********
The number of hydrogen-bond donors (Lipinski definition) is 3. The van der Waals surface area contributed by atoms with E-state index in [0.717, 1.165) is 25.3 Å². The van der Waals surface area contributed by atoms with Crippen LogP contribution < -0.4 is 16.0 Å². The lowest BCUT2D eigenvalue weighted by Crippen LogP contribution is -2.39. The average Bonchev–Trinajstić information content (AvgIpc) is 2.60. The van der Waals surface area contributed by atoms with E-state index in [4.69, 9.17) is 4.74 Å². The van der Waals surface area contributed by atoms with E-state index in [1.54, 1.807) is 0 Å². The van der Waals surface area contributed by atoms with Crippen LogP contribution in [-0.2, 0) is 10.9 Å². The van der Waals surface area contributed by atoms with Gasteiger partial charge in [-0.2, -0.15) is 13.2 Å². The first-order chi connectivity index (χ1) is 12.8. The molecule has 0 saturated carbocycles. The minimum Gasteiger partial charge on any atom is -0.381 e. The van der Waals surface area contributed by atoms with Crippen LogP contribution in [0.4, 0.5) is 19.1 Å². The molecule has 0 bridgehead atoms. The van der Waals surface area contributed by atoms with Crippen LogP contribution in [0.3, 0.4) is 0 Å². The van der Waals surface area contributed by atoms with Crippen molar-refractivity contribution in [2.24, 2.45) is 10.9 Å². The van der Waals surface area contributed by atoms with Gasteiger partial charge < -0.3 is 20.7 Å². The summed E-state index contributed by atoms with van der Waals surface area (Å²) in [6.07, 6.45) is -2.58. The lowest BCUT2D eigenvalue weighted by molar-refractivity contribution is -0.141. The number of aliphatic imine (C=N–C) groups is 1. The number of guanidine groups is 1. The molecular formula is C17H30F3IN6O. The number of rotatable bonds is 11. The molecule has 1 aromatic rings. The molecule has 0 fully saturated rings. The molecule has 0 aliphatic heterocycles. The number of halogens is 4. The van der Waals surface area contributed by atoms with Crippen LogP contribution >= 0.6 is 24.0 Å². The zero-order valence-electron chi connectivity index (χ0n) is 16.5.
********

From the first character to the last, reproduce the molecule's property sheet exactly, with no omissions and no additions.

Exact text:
The number of hydrogen-bond donors (Lipinski definition) is 3. The van der Waals surface area contributed by atoms with E-state index in [0.717, 1.165) is 25.3 Å². The van der Waals surface area contributed by atoms with Crippen LogP contribution < -0.4 is 16.0 Å². The lowest BCUT2D eigenvalue weighted by Crippen LogP contribution is -2.39. The average Bonchev–Trinajstić information content (AvgIpc) is 2.60. The van der Waals surface area contributed by atoms with E-state index in [4.69, 9.17) is 4.74 Å². The van der Waals surface area contributed by atoms with E-state index in [1.54, 1.807) is 0 Å². The van der Waals surface area contributed by atoms with Crippen LogP contribution in [-0.2, 0) is 10.9 Å². The van der Waals surface area contributed by atoms with Gasteiger partial charge in [-0.2, -0.15) is 13.2 Å². The first-order chi connectivity index (χ1) is 12.8. The molecule has 0 saturated carbocycles. The minimum Gasteiger partial charge on any atom is -0.381 e. The van der Waals surface area contributed by atoms with Crippen LogP contribution in [0.4, 0.5) is 19.1 Å². The molecule has 0 bridgehead atoms. The van der Waals surface area contributed by atoms with Crippen LogP contribution in [0.3, 0.4) is 0 Å². The van der Waals surface area contributed by atoms with Crippen molar-refractivity contribution in [2.24, 2.45) is 10.9 Å². The van der Waals surface area contributed by atoms with Gasteiger partial charge < -0.3 is 20.7 Å². The summed E-state index contributed by atoms with van der Waals surface area (Å²) in [6.07, 6.45) is -2.58. The lowest BCUT2D eigenvalue weighted by molar-refractivity contribution is -0.141. The number of aliphatic imine (C=N–C) groups is 1. The number of guanidine groups is 1. The molecular formula is C17H30F3IN6O. The number of rotatable bonds is 11. The molecule has 1 aromatic rings. The molecule has 0 fully saturated rings. The molecule has 0 aliphatic heterocycles. The number of halogens is 4. The van der Waals surface area contributed by atoms with Crippen LogP contribution >= 0.6 is 24.0 Å². The zero-order valence-electron chi connectivity index (χ0n) is 16.5.